"best free credit card" :-)

> meandering, aimless, consumer-centric searches like "new fitness watch" where any result tangentally related is useful

I would wager that this describes a shockingly high percentage of the average person's searches. I know it's true for me.

This was a decent thread lamenting Google of yore.


> A front page item on HN a few days ago asked what people would pay $1000 per month for

Somewhat meta, but I cannot find this item on https://hn.algolia.com or using a Google search ("site: news.ycombinator.com $1000 for") can you post a link if you have it?

I found it with Algolia using [ask hn pay]: https://news.ycombinator.com/item?id=13114954

Thanks! I noticed it's "$1k/mo" so I suppose it's difficult to chalk this up to the google algorithm ;)

i share the same experience. i have been using google to find articles that share a specific opinion so i do very specific searches in hopes of finding editorial opinion pieces. what i get back are lame how-to guides and wikipedia articles.

Earlier they had a blog search option which I used a lot to find pages written in a personalised style, but they shelved this. Now there is no way to find such pages under the current system other than trying yor luck with searching for site:blogspot.com and site:wordpress.com; but these two blog hosts are not even half the universe of all the blogs out there.

What I do now is to create a Google Custom Search Engine with all my RSS feed subscriptions; it resembles this earlier feature as I feed it lots of personal blogs that I read, but it is not even close to the earlier blogsearch.

Similarly there was a discussion/forum search which was also useful; that too was removed.

"I hope the free sodas stay though."

For those that are not aware of the reference here, you will enjoy reading Steve Blank's post entitled "The Elves Leave Middle Earth - Sodas Are No Longer Free."


Wow, thank you for the article, I've never read it before.

This happened at the Bike Cooperative I used to work at; everything was informal, but we were able to focus on weird types of bikes and recycling projects that were interesting to us and subsequently we'd dedicate hours to do them. Unsurprisingly, the management came in, and we were wrench monkeys like everybody else; not so say that we were whiny because we didn't feel like "special snowflakes. We lost freedom to focus on our strengths in the cooperative.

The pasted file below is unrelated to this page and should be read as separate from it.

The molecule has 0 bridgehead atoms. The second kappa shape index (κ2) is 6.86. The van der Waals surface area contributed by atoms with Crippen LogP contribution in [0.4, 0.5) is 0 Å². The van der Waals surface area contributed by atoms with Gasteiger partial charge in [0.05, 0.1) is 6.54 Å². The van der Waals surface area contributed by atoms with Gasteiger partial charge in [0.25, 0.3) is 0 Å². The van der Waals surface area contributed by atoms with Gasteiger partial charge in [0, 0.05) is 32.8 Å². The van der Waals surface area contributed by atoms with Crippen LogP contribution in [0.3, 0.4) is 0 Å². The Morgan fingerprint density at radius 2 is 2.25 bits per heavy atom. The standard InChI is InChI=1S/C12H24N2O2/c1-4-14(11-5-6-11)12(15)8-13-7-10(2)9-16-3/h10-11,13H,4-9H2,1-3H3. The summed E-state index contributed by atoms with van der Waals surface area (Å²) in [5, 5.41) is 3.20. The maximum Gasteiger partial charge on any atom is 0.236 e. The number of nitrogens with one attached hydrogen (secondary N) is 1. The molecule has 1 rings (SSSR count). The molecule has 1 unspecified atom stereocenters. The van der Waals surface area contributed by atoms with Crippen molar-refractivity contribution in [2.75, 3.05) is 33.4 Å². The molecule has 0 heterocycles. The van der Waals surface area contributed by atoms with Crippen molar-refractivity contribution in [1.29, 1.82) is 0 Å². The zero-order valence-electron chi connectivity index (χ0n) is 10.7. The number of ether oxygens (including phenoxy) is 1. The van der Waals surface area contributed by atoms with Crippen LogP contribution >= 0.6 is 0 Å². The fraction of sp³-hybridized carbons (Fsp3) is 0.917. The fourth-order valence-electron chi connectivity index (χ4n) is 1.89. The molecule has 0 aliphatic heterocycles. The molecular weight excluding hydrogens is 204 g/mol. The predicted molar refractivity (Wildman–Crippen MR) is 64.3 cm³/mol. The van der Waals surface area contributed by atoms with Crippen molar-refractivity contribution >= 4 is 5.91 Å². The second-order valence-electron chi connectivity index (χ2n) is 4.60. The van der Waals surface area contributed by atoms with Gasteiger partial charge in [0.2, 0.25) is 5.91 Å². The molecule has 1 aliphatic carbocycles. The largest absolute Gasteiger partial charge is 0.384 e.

Awesome article.

>When that happens, Google is going to have to start rewarding operational efficiency gains at least as strongly as they currently reward popular science project type gains. And then it will be very interesting to see how they change and if the era of "but Google offers its employees ..." will be over.

One has only to look at Microsoft to see an example of what might happen. Things were very carefree there as well back in the '90s during their heyday when growth seemed limitless.

It's also interesting to contrast Google / MS with Amazon, where Bezos has kept a tight rein on operational efficiency all along. They probably won't suffer as much when they reach their growth ceiling.

Agreed, and studying companies that have come through the transition to the other side is very useful. Particularly telling is how people describe what they "like" about work.

I dunno, man; I already hear a lot about suffering at Amazon...

Do people in Google still think the magic is there? It seems like a great place if you want stability and a nice salary, but obviously (unless you're in the comparatively tiny X dept) you're going to be a very small cog in a huge machine?

I know many people at Google Boston (Cambridge). They are all bored out of their skulls.

One guy says how he works 30 hours in a busy week and uses his 20% time to hit the gym.

But in another's words: "how can I leave when they pay me so much?"

I work at Google Cambridge, and I'm easily working 50+ hours a week. I work in Technical Infrastructure (on our storage systems in our data centers) and one of my 20% projects was to design and architect the underpinnings of what an Android Product Manager has claimed to be one the most important features of Android N (file based encryption), the open source incarnation of which (ext4 encryption) has turned into a generic file system encryption mechanism that has enabled encryption for f2fs and soon ubifs, and has inspired the btrfs and xfs folks to look at file system based encryption.